Taking our previously3 reported oxide-confined 980nm devices as a starting point, we added a number of novel and essential features. First, we reduced the parasitics (i.e., unwanted circuit components) in our chip design by including multiple oxide apertures, a novel modulation doping profile, and an optimized geometrical chip and contact pad layout. Second, we optimized the active region for high-speed operation using highly strained indium gallium arsenide multiple quantum wells (MQWs). These strained MQWs show large differential gain and contribute directly to improved high-speed performance. We also introduced GaAs barriers for high electrical and thermal homogeneity in the active region to avoid gain compression at higher temperatures. We increased confinement of the optical wave by means of a half-lambda cavity and a high index-contrast binary bottom mirror, which led to shorter penetration of the light wave into the DBR. We reduced transport effects by omitting separate confinement heterostructures next to the active region and by placing the oxide aperture very close to it, thus avoiding current crowding. Finally, we further encouraged binary-mirror heat extraction through a double-mesa structure, through an active region placed very close to the heat sink, and by eliminating carrier reservoirs.

Figure 2 compares our results with previously published work by plotting heat-sink temperature against error-free bit rate. We obtained record error-free operation of our VCSELS with bit error rates of 10−12 with non-return-to-zero coding by a 27–1 bit-long pseudo-random-bit-sequence at record-high bit rates of 12.5Gbit/s at 155°C, 17Gbit/s at 145°C, 25Gbit/s at 120°C, 38Gbit/s at 85°C, 40Gbit/s at 75°C, 44Gbit/s at 25°C, 47Gbit/s at 0°C, and 49Gbit/s at −14°C.2, 4 These results were all achieved with devices from a single wafer and processing run. We chose VCSELs with apertures from 5 to 7μm to adjust to the optimal power levels needed for detection. Our devices show clearly improved performance over the state of the art in high-speed lasers.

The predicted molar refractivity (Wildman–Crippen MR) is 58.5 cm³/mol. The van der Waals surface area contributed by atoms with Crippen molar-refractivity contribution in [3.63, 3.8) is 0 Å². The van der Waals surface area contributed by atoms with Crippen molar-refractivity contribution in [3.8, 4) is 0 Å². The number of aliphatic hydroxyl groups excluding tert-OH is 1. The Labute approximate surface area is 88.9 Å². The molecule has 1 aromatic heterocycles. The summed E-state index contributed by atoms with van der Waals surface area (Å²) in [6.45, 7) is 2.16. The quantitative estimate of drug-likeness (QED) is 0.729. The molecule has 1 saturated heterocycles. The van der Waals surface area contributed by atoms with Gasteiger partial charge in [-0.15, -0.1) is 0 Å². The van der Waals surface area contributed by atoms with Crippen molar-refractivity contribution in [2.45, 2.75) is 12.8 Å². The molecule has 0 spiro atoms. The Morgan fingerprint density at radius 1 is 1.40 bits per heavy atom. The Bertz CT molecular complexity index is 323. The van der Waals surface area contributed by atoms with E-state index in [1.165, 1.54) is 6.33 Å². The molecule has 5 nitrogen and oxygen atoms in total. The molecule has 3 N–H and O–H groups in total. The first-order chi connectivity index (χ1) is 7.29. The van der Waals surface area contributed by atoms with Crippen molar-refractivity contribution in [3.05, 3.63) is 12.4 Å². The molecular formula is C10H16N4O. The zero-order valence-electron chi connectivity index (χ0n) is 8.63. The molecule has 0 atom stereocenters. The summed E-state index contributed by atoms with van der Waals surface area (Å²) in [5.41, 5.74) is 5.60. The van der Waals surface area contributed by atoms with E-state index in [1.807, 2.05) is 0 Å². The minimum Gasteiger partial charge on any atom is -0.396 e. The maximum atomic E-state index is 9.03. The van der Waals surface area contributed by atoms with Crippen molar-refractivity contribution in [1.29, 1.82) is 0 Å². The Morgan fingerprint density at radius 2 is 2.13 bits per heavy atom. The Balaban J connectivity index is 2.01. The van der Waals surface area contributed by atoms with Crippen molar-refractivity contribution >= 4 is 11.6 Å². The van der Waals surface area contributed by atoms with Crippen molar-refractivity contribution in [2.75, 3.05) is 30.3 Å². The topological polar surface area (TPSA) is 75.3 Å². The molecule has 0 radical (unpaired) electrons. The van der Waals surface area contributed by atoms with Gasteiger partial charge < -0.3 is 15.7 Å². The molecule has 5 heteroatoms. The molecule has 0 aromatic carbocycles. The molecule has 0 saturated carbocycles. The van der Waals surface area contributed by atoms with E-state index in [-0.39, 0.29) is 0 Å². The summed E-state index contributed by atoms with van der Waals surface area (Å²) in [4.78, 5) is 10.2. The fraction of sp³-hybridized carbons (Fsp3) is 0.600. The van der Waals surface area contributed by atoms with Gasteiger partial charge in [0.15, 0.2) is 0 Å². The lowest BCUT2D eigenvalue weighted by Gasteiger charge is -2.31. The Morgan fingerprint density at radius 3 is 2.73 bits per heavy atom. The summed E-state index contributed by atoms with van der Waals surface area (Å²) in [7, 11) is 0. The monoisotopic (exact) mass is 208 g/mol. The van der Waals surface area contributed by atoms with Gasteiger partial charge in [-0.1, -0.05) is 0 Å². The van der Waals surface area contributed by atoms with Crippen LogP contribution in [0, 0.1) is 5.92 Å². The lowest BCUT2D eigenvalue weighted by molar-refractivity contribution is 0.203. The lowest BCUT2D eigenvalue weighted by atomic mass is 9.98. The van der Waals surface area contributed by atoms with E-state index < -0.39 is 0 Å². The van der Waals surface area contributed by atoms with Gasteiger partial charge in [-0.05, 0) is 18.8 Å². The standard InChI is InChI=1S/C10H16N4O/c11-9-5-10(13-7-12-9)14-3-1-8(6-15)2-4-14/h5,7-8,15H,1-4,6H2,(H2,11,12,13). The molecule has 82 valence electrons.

Even assuming these novel devices can meet demand for the next few years, it would be naive to believe that no further progress is needed. Energy consumption must still be reduced, and there is potential for far higher speeds from monolithic electro-optical modulated VCSELs. To address this issue, we are working in partnership with researchers at the University of Illinois at Urbana Champaign to develop nanocavity lasers.

The authors gratefully acknowledge funding by the Deutsche Forschungsgemeinschaft (CRC 787) and u2t Photonics AG for providing the receiver demonstrator module.


Philip Wolf, Philip Moser, Werner Hofmann, Dieter Bimberg
Institute of Solid State Physics and Centre of NanoPhotonics
Technische Universität Berlin (TU Berlin)
Berlin, Germany

Philip Wolf received a Diploma in physics from TU Berlin (2011), where he is currently a PhD candidate in physics. His main research interests are ultra-high-speed, energy-efficient, and temperature-stable VCSELs for optical interconnects. He has authored or co-authored more than 20 papers. He received the SPIE Green Photonics Award for Communications in 2012.


References:
1. C. Schow, F. Doany, J. Kash, Get on the optical bus, IEEE Spectrum 47, p. 32-56, 2010. doi:10.1109/MSPEC.2010.5557513
2. P. Wolf, P. Moser, G. Larisch, M. Kroh, A. Mutig, W. Unrau, W. Hofmann, D. Bimberg, High-performance 980nm VCSELs for 12.5Gbit/s data transmission at 155°C and 49Gbit/s at -14°C, Electron. Lett. 48, p. 389-390, 2012. doi:10.1049/el.2012.0225
3. A. Mutig, J. A. Lott, S. A. Blokhin, P. Moser, P. Wolf, W. Hofmann, A. M. Nadtochiy, D. Bimberg, Modulation characteristics of high-speed and high-temperature stable 980nm range VCSELs operating error free at 25 Gbit/s up to 85°C, IEEE J. Sel. Top. Quantum Electron. 17(6), p. 1568-1575, 2011. doi:10.1109/JSTQE.2010.2098851
4. P. Moser, P. Wolf, A. Mutig, G. Larisch, W. Unrau, W. Hofmann, D. Bimberg, 85°C error-free operation at 38Gb/s of oxide-confined 980-nm vertical-cavity surface-emitting lasers, Appl. Phys. Lett. 100, p. 081103, 2012. doi:10.1063/1.3688040